No more transition autopilot: that’s the goal for us this September!!!
Three Versions of the Vinyasa
All fours, baby cobra, all fours, down dog
- After stepping back to plank pose (see last week’s post about how to do that mindfully), keep the abdominals lifted as you lower your knees to the earth.
- From there shift forward into a plank from the knees up and to the best of your ability lower down to the floor in one piece. Hands should end up near your low ribs, if they didn’t, shift them back and next time you lower down try shifting forward even more.
- Untuck the toes and press the tops of the feet into the earth so much the knees lift. From there lift into a baby cobra. If you are working on strengthening the back body, lift the hands off of the earth in your baby cobra. If you want to focus on opening the front of the chest try coming to finger tips before lifting up.
- Lower back down to the earth and try, again to the best of your ability to press back up through a plank pose from the knees up. Then lift the knees, come back to plank pose and make your way back into downward facing dog.
- Note: bending the knees as you transition from plank to down dog can help you to arrive in a bent kneed down dog that allows for lengthening of the spine and helps avoid lumbar flexion (low back rounding) in down dog.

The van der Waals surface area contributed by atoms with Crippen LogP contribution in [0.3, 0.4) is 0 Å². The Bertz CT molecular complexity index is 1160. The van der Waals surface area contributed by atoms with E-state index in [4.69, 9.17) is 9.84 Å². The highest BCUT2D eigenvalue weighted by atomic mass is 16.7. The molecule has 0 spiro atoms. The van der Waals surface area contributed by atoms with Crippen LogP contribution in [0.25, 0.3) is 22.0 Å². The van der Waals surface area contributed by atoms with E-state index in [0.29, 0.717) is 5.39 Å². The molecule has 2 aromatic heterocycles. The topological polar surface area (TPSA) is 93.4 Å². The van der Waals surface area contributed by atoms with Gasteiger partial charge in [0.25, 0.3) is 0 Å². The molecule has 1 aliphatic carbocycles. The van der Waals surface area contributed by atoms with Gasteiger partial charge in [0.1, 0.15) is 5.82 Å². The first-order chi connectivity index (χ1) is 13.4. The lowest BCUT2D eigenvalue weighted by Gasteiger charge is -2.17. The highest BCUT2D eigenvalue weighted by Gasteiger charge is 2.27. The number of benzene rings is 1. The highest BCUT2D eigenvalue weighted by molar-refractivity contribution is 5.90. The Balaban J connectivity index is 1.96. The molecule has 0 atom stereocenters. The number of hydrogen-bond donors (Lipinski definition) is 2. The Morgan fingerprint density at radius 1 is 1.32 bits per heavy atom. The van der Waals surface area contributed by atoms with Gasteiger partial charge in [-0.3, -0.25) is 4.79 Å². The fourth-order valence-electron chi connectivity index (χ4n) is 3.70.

Plank, baby chaturanga, baby cobra or up dog, down dog
- Once you can, with a balance of effort and ease lowering in one piece down to the earth and back up again it’s time to play with adding a baby chaturanga.
- From plank pose, shift forward, lower the knees, shift forward and bend the elbows half way or as much as you can keeping the body in one piece. Pause there.
- Once that can be done with ease, try keeping the knees lifted as you bend the elbows. Then lower your knees and lower to the earth.
- From the earth continue to build strength in your back bend by either continuing to lift the hands in baby cobra or start to progress toward updog: begin to bring weight into the hands, crawling the heart forward, and inch by inch grow up into your upward facing dog. It’s important to know that a strong up dog has only the hands and the tops of the feet on the earth while being able to maintain the openness of the heart. Take as long as you need to allow your front body to be open enough that this shape feels more like your heart is shining forth and less like you are dumping into your low back and straining to open the chest.
- Transition back to down dog: if coming from cobra, proceed as in the first option above; if in up dog, proceed by lifting the hips and flipping the feet (one at a time if necessary).
Plank, chaturanga, up dog
Once you can play with the above with, you guessed it, strength and stability, it’s time to put it all together in the classic version!
To further customize the flow for yourself or your students, feel free to take any of the variations of the shapes above and mix and match and add on.
For example, a pregnant yogini might do an knees-down plank to chaturanga back to full plank and then into downward dog or a student working with a shoulder injury may just hold a knees down plank pose and work with shifting forward and back.
How else could you customize the vinyasa for different needs? Leave a comment to let us know! We’re also listening on social: instagram, facebook, and twitter.